Chocolate bunny case sent back to lower court - again

Germany
In the long-running dispute between Chocoladefabriken Lindt & Sprüngli AG and its competitor Riegelein, on July 15 2010 the Bundesgerichtshof (the German Federal Court) overturned a decision of the Oberlandesgericht Frankfurt (the Higher Regional Court of Frankfurt) in which the latter had found that there was no likelihood of confusion between Lindt's three-dimensional (3D) bunny mark and Riegelein's chocolate bunny.

 
The dispute started in 2002. Both the first instance court and the Oberlandesgericht Frankfurt denied Lindt's request for an injunction, arguing that the word mark LINDT, which is visible on the 3D bunny mark, precluded any likelihood of confusion with Riegelein's chocolate bunny.

In an October 2006 decision, the Bundesgerichtshof reversed for the first time: the court held that the overall impression of Lindt's mark, rather than the word mark alone, had to be taken into account. The case was thus sent back to the Oberlandesgericht Frankfurt.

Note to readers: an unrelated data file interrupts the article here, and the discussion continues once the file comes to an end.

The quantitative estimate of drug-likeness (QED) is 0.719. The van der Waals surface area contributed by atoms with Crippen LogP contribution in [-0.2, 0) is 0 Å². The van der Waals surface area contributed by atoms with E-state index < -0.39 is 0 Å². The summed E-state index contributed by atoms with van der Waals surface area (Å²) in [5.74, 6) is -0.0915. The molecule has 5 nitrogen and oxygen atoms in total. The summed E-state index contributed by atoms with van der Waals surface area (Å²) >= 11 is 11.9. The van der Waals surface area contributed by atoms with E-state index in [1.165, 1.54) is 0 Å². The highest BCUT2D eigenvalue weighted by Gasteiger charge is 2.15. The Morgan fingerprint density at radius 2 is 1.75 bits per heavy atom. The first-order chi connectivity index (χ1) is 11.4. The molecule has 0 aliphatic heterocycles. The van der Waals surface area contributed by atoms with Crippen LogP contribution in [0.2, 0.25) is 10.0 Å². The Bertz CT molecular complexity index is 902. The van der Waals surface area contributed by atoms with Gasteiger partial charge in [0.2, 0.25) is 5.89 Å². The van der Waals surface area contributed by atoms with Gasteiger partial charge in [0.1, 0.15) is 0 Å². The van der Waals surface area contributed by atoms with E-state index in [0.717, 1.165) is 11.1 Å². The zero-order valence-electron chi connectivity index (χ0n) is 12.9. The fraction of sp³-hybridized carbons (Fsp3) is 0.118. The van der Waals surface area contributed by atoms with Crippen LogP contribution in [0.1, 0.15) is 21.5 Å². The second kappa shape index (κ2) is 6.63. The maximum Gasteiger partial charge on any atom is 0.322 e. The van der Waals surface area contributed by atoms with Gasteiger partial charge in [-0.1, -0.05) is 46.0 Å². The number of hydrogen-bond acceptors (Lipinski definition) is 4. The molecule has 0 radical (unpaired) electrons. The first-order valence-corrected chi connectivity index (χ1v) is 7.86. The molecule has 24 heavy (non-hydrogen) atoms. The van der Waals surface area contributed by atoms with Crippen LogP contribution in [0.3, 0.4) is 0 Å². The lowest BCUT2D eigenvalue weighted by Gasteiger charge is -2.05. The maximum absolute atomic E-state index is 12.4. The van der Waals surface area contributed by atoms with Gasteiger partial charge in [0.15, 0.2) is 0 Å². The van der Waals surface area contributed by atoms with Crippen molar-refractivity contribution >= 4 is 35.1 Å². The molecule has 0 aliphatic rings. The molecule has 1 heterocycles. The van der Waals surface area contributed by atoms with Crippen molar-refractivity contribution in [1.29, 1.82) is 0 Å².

In the second oral proceedings, Lindt submitted a sample of a Riegelein bunny and requested that the sale of chocolate bunnies "such as the one submitted" be enjoined. The Oberlandesgericht Frankfurt, in its second decision, still found that there was no likelihood of confusion between the mark and Riegelein's bunny, noting that:
  • the colours of the chocolate bunnies were different;
  • Riegelein's bunny did not have a red ribbon around its neck, and its facial expression was "cheerful"; and
  • Lindt's bunny had a "dignified" expression.
Lindt appealed again to the Bundesgerichtshof, but the sample submitted during the second oral hearing was lost. The Bundesgerichtshof was not amused, noting that it could not examine whether the lower court's decision was correct if the basis for the decision was not in the file. More importantly, it also held that the Oberlandesgericht had insufficiently explained why, in view of a survey showing that a large majority of the public associated a gold bunny in the shape of the mark with Lindt even without a red ribbon and without any facial features, the lack of ribbon and the "cheerful" expression of the Riegelein bunny could preclude a likelihood of confusion.
 
The case was thus sent back to Oberlandesgericht Frankfurt for a third round.

Lindt's 3D bunny mark has also been involved in proceedings before the Court of Justice of the European Union in a dispute between Lindt and an Austrian competitor (for further details please see "ECJ rules on bad-faith CTM applications in chocolate bunny case").

Mark Schweizer, meyerlustenberger, Zurich

Unlock unlimited access to all WTR content